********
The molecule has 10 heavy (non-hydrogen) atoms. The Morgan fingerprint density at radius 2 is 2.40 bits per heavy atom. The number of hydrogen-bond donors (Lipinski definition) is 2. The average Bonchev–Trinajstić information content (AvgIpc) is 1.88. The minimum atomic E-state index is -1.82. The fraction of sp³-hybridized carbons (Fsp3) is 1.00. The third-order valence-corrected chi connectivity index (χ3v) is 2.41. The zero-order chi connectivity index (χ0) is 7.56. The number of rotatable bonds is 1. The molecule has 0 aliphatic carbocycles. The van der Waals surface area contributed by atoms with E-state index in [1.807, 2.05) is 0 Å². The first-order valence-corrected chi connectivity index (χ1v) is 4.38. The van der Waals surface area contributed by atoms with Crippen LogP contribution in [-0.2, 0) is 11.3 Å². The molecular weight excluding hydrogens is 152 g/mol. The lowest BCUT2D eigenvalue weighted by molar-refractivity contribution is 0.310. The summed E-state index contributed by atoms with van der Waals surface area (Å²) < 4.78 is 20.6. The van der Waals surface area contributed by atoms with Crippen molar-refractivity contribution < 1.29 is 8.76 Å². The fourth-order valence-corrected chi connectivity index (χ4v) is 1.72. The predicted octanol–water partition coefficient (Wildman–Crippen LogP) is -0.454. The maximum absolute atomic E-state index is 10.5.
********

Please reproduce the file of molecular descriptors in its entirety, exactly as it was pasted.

The molecule has 10 heavy (non-hydrogen) atoms. The Morgan fingerprint density at radius 2 is 2.40 bits per heavy atom. The number of hydrogen-bond donors (Lipinski definition) is 2. The average Bonchev–Trinajstić information content (AvgIpc) is 1.88. The minimum atomic E-state index is -1.82. The fraction of sp³-hybridized carbons (Fsp3) is 1.00. The third-order valence-corrected chi connectivity index (χ3v) is 2.41. The zero-order chi connectivity index (χ0) is 7.56. The number of rotatable bonds is 1. The molecule has 0 aliphatic carbocycles. The van der Waals surface area contributed by atoms with E-state index in [1.807, 2.05) is 0 Å². The first-order valence-corrected chi connectivity index (χ1v) is 4.38. The van der Waals surface area contributed by atoms with Crippen LogP contribution in [-0.2, 0) is 11.3 Å². The molecular weight excluding hydrogens is 152 g/mol. The lowest BCUT2D eigenvalue weighted by molar-refractivity contribution is 0.310. The summed E-state index contributed by atoms with van der Waals surface area (Å²) < 4.78 is 20.6. The van der Waals surface area contributed by atoms with Crippen molar-refractivity contribution < 1.29 is 8.76 Å². The fourth-order valence-corrected chi connectivity index (χ4v) is 1.72. The predicted octanol–water partition coefficient (Wildman–Crippen LogP) is -0.454. The maximum absolute atomic E-state index is 10.5.